channel bindings data octet string with the channel type as described
in [5], then the client calls GSS_GetMIC() to get a MIC of resulting
octet string, using the RPCSEC_GSSv3 context handle's GSS-API
security context. The MIC is then placed in the rca_chan_bind_mic
field of RPCSEC_GSS_CREATE arguments (rgss3_create_args).
If the rca_chan_bind_mic field of the arguments of a
RPCSEC_GSS_CREATE control message is set, then the server MUST verify
the client's channel binding MIC if the server supports this feature.
If channel binding verification succeeds then the server MUST
generate a new MIC of the same channel bindings and place it in the
rcr_chan_bind_mic field of the RPCSEC_GSS_CREATE rgss3_create_res
results. If channel binding verification fails or the server doesn't
support channel binding then the server MUST indicate this in its
reply by not including a rgss3_chan_binding value in rgss3_create_res
(rgss3_chan_binding is an optional field).
The client MUST verify the result's rcr_chan_bind_mic value by
calling GSS_VerifyMIC() with the given MIC and the channel bindings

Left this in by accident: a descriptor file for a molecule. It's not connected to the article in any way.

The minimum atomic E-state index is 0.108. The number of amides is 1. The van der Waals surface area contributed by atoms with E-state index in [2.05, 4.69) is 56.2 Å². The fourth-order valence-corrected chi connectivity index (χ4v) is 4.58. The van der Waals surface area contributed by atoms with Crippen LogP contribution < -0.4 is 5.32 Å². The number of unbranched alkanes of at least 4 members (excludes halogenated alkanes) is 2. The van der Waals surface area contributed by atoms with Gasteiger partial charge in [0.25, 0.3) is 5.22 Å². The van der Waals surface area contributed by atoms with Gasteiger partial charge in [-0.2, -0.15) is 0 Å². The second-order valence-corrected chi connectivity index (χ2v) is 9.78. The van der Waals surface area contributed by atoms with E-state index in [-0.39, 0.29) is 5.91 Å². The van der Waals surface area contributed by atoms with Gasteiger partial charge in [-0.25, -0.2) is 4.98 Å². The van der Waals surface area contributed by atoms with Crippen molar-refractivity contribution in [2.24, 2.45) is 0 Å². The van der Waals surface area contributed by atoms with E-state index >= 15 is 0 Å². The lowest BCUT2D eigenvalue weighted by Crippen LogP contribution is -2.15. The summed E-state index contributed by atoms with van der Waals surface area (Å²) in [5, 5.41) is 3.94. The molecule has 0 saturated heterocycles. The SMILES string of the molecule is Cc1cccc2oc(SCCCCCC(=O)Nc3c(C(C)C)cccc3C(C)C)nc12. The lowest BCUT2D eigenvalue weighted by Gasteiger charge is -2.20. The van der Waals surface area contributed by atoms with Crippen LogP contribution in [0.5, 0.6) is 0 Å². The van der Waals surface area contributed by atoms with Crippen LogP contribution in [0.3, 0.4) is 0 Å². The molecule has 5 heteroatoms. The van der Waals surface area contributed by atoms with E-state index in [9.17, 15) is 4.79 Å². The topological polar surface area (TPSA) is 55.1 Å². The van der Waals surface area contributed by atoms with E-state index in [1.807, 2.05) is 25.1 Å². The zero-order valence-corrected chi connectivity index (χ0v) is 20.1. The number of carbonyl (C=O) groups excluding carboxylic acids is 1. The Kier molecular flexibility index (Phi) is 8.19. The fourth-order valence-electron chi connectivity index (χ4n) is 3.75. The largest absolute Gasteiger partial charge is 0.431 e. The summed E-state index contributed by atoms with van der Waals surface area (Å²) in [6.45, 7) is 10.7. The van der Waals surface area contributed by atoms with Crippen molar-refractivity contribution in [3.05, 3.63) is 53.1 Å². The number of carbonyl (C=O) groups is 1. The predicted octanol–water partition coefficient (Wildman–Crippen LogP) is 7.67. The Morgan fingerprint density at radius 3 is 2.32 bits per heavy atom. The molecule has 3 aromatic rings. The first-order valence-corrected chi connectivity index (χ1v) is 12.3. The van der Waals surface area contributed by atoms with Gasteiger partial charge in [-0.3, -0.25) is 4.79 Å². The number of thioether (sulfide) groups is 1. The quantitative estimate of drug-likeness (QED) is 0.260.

data (including the channel type prefix). If client-side channel
binding verification fails then the client MUST call
RPCSEC_GSS_DESTROY. If the client requested channel binding but the
server did not include an rcr_chan_binding_mic field in the results,
then the client MAY continue to use the resulting context handle as
though channel binding had never been requested, otherwise (if the
client really wanted channel binding) it MUST call
RPCSEC_GSS_DESTROY.
As per-RPCSEC_GSSv2 [4]:
"Once a successful [channel binding] procedure has been performed
on an [RPCSEC_GSSv3] context handle, the initiator's
implementation may map application requests for rpc_gss_svc_none
and rpc_gss_svc_integrity to rpc_gss_svc_channel_prot credentials.
And if the secure channel has privacy enabled, requests for
rpc_gss_svc_privacy can also be mapped to
rpc_gss_svc_channel_prot."
Any RPCSEC_GSSv3 context handle that has been bound to a secure